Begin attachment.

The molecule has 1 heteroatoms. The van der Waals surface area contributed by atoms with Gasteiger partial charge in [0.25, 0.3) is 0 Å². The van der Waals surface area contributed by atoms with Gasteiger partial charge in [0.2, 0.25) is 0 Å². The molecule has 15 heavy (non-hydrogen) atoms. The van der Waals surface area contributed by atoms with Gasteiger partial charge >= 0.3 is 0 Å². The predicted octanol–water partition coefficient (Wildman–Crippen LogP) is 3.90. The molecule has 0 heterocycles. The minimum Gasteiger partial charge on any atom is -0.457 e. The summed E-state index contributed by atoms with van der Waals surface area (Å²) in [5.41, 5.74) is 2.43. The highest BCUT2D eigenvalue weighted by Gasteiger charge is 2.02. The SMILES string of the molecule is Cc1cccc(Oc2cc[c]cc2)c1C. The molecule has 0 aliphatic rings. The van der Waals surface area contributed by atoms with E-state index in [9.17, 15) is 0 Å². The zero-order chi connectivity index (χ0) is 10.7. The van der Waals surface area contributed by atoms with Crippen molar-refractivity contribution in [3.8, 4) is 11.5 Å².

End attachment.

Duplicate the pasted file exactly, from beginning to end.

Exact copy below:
The molecule has 1 heteroatoms. The van der Waals surface area contributed by atoms with Gasteiger partial charge in [0.25, 0.3) is 0 Å². The van der Waals surface area contributed by atoms with Gasteiger partial charge in [0.2, 0.25) is 0 Å². The molecule has 15 heavy (non-hydrogen) atoms. The van der Waals surface area contributed by atoms with Gasteiger partial charge >= 0.3 is 0 Å². The predicted octanol–water partition coefficient (Wildman–Crippen LogP) is 3.90. The molecule has 0 heterocycles. The minimum Gasteiger partial charge on any atom is -0.457 e. The summed E-state index contributed by atoms with van der Waals surface area (Å²) in [5.41, 5.74) is 2.43. The highest BCUT2D eigenvalue weighted by Gasteiger charge is 2.02. The SMILES string of the molecule is Cc1cccc(Oc2cc[c]cc2)c1C. The molecule has 0 aliphatic rings. The van der Waals surface area contributed by atoms with E-state index in [9.17, 15) is 0 Å². The zero-order chi connectivity index (χ0) is 10.7. The van der Waals surface area contributed by atoms with Crippen molar-refractivity contribution in [3.8, 4) is 11.5 Å².